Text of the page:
First, gather all the cards together face down in a pack. Players sit with the pack in the center and one by one take a card from the top of the pack. If the person on the card is a nobleman (tono), the player receives the card. However, if the card has a picture of a monk (bozu), unfortunately, you must forfeit all of your cards and place them next to the main pack. If the person on the card is a noblewoman (hime), you receive all the cards next to the main pack (the cards forfeited by people who have drawn the bozu cards). When there are no cards left in the pack, the player with the most cards wins.

What is Hanafuda?

A type of karuta game originally called hana karuta, hanafuda has existed in its current form since the 18th Century. The game is played with 48 cards featuring pictures of plants and flowers. There is one flower for each month of the year and four cards for each flower, each worth varying points, with one card giving the highest score of the group, one giving the second highest and the remaining two having the lowest points value.
Incidentally, Nintendo, the company you will know for creating Super Mario Brothers, actually started life making Hanafuda. They still sell them to today, and you can even get a set featuring Mario characters.

How to Play Hanafuda: Rules and Scoring System

All players take turns to draw a card. The person who collects the best combination of cards (or the best 'yaku') to get the highest number of points is the winner. In Hanafuda, there are 12 different scoring combinations known as yaku.
Hanafuda is generally played as a two-player game referred to as koi-koi, but there are also versions for three or more players, such as hana-awase and hachi-hachi.


Here is a basic introduction to the rules of koi-koi. To prepare for the game, deal 4 cards twice to each player and place an extra set on the table. At this time, the cards given to players should be face down but those in the centre of the table should be face up. Place any leftover cards in the center of the table and decide who will go first (the 'oya' or parent) and who will go second (The 'ko' or child). Now you are ready to begin.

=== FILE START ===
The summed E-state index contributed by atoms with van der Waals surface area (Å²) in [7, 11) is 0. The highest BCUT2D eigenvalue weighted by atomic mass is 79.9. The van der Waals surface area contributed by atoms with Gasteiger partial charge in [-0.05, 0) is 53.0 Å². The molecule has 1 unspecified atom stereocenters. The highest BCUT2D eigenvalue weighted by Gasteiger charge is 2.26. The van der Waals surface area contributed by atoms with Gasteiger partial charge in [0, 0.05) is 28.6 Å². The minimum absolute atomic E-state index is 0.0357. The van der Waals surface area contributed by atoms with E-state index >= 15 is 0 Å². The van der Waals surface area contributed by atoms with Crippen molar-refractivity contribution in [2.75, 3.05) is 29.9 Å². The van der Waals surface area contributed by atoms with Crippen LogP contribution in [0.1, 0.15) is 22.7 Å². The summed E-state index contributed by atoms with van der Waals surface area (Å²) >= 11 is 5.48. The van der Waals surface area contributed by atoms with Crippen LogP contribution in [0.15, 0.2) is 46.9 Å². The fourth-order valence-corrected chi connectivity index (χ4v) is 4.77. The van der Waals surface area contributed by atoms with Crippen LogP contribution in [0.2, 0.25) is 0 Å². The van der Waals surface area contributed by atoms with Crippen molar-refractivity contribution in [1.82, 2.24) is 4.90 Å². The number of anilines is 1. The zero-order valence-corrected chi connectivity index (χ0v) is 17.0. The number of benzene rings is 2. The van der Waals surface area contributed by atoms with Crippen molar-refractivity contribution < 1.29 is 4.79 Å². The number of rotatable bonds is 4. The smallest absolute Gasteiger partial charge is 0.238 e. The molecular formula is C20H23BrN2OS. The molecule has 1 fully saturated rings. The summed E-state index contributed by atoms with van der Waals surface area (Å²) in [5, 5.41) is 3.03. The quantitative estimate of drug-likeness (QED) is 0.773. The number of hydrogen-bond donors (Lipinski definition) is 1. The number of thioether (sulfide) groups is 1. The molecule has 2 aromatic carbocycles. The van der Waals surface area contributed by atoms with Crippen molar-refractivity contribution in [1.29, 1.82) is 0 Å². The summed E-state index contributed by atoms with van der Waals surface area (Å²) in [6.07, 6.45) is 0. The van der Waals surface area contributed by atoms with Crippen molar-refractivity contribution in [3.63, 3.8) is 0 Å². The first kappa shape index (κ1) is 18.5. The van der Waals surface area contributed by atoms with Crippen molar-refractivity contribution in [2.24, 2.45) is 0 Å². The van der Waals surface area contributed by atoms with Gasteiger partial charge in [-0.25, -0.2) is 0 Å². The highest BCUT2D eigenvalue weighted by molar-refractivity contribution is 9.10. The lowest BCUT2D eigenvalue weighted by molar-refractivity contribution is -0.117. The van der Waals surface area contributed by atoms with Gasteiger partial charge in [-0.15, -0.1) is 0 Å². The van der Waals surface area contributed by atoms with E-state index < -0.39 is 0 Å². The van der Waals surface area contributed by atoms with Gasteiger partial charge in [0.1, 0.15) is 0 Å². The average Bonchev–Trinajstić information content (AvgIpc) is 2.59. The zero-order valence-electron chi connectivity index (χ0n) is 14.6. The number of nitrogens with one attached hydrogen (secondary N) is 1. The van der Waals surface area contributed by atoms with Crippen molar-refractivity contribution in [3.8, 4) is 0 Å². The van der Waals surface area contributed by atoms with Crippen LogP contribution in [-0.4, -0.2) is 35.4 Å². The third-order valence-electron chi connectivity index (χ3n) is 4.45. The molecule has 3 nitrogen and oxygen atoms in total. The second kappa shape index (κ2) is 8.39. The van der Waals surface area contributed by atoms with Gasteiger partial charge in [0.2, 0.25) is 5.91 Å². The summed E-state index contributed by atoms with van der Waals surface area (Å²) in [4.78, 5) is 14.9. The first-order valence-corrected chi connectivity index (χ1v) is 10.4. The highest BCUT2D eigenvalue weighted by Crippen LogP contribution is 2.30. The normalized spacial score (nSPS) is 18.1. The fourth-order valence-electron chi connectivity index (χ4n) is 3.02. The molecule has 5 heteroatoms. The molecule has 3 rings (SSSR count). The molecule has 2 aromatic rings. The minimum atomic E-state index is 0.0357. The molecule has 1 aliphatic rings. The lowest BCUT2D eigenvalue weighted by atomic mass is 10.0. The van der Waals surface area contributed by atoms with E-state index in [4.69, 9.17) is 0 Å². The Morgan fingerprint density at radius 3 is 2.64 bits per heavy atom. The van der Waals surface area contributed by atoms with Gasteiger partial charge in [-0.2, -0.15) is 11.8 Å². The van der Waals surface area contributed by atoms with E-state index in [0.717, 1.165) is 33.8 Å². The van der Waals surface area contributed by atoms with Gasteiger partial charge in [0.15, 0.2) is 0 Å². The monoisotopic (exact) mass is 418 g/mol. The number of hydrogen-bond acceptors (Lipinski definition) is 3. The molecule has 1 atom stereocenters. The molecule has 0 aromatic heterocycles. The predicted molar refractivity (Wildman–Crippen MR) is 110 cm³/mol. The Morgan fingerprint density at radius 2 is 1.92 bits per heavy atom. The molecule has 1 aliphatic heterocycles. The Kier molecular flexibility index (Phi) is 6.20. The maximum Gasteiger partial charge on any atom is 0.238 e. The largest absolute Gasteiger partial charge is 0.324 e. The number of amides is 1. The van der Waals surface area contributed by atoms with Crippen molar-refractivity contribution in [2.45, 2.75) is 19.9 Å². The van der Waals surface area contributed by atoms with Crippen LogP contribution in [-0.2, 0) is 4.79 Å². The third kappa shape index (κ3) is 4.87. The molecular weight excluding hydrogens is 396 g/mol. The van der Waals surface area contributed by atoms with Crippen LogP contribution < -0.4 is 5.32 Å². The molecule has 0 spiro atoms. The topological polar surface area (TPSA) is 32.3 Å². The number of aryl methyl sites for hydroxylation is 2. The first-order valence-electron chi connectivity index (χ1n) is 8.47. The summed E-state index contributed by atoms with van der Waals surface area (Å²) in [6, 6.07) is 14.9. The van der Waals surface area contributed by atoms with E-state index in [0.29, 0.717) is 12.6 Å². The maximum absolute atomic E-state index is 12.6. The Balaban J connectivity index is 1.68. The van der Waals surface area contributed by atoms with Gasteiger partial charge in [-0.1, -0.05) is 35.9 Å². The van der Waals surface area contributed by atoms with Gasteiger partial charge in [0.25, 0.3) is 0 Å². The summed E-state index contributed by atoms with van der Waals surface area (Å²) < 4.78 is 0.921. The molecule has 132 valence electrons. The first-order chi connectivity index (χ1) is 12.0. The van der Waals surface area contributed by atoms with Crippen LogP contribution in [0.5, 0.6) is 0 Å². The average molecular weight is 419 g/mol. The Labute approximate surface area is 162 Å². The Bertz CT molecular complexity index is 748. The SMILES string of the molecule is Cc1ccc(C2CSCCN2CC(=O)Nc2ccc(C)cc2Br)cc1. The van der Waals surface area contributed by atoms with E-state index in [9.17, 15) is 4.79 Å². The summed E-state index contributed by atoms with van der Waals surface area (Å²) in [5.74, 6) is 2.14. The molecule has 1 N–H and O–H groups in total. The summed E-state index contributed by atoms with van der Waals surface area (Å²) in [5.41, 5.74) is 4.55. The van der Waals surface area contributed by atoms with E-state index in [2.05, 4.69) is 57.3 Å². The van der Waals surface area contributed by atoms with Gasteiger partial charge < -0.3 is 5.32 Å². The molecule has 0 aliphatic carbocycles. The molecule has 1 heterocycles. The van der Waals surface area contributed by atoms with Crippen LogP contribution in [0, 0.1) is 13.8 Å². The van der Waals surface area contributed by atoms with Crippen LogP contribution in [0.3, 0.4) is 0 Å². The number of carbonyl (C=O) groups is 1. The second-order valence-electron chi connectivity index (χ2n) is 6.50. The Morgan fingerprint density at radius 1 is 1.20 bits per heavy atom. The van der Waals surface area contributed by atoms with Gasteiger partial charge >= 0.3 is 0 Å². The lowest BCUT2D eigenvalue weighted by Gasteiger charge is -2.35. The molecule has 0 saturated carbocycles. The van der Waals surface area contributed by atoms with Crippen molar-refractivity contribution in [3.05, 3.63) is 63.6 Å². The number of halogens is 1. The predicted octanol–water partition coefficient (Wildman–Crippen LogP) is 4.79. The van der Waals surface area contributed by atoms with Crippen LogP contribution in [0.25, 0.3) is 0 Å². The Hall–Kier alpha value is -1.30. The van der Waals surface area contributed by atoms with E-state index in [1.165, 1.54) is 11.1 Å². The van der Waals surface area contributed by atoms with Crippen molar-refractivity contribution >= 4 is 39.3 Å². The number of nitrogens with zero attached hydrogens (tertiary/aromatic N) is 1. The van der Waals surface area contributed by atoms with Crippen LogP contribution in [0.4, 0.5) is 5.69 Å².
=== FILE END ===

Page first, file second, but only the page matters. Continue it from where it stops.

1. The oya checks the cards on the table. If one of their cards matches a flower/month card on the table, they can lay this and will receive both cards. If they do not have a matching card, they must place one of their cards on the table.
2. The oya turns over a card from the pack. If it matches a flower/month on the table, they receive the pair of cards. If it doesn’t match any of the cards, they leave it on the table and it is the turn of the other player.
3. Each player takes turns to complete the same sequence of moves until someone gets a yaku score combination.
4. The player who scored the yaku gets to choose whether to continue the game by stating 'koi-koi' or to end it by saying 'shuryo'.
5. If they choose to end the game, they must calculate the number of points scored from yaku combinations.

Number 4 is the crucial point in the sequence. Take a good look at your opponent’s hand. If you think you can increase your points you should choose 'koi-koi' to continue, but if it looks like you opponent might be able to achieve a yaku combination with the cards they have you should choose 'shuryo' to finish.

Next time you are stuck inside on a rainy day, you can transport yourself to Japan with a game of cards. Have a go at one of these traditional games when you have time!

*Please note that the information in this article is from the time of writing or publication and may differ from the latest information.